These changes are also supported by a realignment of the company's recruitment strategies. Lion Nathan developed a checklist of ten core behaviours that add value to customers and the organisation. This checklist is used as a selection tool when recruiting, to identify top candidates. Applicants are screened for both competency and cultural fit, and they are assessed on their ability to achieve results and demonstrate appropriate levels of motivation. The checklist is also used in performance reviews and development planning processes, to assess internal candidates' potential. Jason Sharpe, Lion Nathan's People and Culture Systems Leader, says that the large-scale, long-term culture transformation drives the engagement of employees. Prospective employees are offered a value proposition: the opportunity to be the best they can be, really make a difference and have a great time doing it. Lion Nathan identifies high-potential talent as having high learning ability, emotional intelligence and traditional strategic ability. The organisation's ten core behaviours are now hardwired into Lion Nathan's remuneration and reward, performance management and resourcing processes. The use of technology through its integrated talent management system includes: learning and development systems accompanied by competency models; talent management practices; performance management and 360 degree feedback systems; and remuneration and reward practices that are aligned with the company's cultural vision, core values and business goals. They argue that the systems are central to attracting and retaining great employees who fit the company's culture and values. Return on investment of the HR systems, policies and practices is measured by a variety of metrics. Among these are employee and customer engagement, cost per hire, movement into bench roles and retention of key talent. Lion Nathan's transformational culture change did not come easily or quickly, but its commitment to creating a culture appropriate to its mission, and attracting and developing employees who fit that culture by implementing a suite of integrated HR policies and practices to leverage this, appears to have paid off. Lion Nathan's business model and strategy of growth through higher-quality products and new product development have seen it generate strong earnings, achieve steady annual growth of around 6 per cent and be able to expand successfully into fine wines and 'ready to drink' (RTD) spirit products.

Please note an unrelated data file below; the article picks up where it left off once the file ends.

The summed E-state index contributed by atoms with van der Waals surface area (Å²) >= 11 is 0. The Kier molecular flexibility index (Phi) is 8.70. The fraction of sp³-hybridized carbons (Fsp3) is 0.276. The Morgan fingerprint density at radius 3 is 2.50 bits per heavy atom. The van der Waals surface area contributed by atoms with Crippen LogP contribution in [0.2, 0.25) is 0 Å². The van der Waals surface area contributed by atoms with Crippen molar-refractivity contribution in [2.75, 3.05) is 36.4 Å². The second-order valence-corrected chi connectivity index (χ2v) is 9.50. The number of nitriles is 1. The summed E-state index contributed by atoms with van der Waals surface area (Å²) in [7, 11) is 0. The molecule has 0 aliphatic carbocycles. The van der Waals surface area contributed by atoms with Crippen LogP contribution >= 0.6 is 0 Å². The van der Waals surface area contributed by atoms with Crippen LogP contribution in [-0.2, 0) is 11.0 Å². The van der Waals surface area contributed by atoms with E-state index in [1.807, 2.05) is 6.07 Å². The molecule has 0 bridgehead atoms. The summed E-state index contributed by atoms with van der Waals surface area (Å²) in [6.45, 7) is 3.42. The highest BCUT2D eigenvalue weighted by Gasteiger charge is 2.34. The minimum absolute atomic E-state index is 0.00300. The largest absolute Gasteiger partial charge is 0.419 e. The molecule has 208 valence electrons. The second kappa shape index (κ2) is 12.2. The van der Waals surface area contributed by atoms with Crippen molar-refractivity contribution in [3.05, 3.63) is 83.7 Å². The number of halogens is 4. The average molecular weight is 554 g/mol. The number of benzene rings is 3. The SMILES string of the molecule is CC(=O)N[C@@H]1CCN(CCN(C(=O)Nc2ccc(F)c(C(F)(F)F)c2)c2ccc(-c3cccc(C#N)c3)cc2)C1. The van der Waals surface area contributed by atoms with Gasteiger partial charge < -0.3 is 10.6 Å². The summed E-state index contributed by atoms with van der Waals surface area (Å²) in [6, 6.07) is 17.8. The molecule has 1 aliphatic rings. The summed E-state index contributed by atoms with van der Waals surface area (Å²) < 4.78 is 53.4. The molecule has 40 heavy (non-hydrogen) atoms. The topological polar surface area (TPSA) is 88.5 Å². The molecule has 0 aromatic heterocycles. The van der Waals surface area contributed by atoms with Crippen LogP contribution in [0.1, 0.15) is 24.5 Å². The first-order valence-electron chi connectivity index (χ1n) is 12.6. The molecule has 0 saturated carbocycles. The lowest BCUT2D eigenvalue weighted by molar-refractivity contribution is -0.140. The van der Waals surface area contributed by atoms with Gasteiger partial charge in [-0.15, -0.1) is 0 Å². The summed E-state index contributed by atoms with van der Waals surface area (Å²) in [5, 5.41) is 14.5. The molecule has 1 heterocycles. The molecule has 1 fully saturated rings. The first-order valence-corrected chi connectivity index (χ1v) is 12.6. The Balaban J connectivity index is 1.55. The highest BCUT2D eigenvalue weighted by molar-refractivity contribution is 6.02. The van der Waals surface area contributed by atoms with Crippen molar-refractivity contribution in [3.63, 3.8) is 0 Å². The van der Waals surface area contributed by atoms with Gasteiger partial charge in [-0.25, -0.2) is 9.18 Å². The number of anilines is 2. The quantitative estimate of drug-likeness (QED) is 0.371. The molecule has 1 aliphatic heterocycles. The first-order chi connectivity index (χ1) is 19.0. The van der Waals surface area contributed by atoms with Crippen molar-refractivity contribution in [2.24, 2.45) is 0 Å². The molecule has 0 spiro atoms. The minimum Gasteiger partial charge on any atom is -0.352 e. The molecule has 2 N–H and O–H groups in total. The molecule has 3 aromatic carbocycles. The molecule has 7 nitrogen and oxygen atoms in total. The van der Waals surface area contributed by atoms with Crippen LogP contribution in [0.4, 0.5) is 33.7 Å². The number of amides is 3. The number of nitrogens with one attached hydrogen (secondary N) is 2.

Task Details: Using the Lion Nathan case mentioned below as a focus, students need to identify the problems, use change management theory to explain why the problems have arisen, and develop supported recommendations to improve the situation, taking into account the concerns and interests of various stakeholders.